Rival company Yahoo! earlier this month said it had embarked on a similar initiative. Both are following in the footsteps of Google, which started scanning in books from libraries and universities last year.
The Google initiative proved controversial with publishers, who claim that scanning and posting portions of books potentially violates copyright law. Google allows copyright holders to opt-out of the index, which prevents the books from being searchable--and this summer, Google suspended a portion of its book scanning program until November. Still, Google currently faces copyright infringement lawsuits by the Author's Guild and the Association of American Publishers.
MSN is hoping to avoid similar problems by only targeting works in the public domain or uncopyrighted material. The company said in a statement that it would respect all copyrights and work with rights holders to agree upon protections for copyrights.
To bolster the project, MSN also announced its intention to join the Open Content Alliance--an organization that is dedicated to digitizing offline information, but only scans and indexes books that copyright holders have made available, and works in the public domain.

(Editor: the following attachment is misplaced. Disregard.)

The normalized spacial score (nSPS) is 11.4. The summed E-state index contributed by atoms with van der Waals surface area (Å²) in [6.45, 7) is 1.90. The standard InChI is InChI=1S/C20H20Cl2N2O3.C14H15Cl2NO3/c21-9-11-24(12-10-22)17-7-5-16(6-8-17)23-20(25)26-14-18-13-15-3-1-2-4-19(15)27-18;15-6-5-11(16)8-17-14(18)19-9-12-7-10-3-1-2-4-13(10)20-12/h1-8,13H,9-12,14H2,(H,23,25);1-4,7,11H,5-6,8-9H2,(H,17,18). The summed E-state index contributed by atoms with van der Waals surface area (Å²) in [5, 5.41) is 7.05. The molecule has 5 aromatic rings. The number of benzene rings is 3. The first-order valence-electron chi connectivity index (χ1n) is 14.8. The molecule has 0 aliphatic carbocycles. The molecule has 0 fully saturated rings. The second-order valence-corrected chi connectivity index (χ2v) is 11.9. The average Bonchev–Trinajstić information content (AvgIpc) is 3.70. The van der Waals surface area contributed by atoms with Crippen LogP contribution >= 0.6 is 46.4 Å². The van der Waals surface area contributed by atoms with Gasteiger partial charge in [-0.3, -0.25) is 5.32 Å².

The organization was founded early this year, backed by Yahoo! and the Internet Archive, and includes tech companies like Adobe Systems and Hewlett-Packard Labs, as well as universities, nonprofits, and governmental organizations like the National Archives of the United Kingdom, the Prelinger Archive, and the University of Toronto. The group emphasizes its commitment to copyright protection on its Web site. "OCA contributors must secure the permission of all concerned copyright holders prior to submitting materials to the OCA for digitization or inclusion in the archive," the organization's frequently asked questions page states.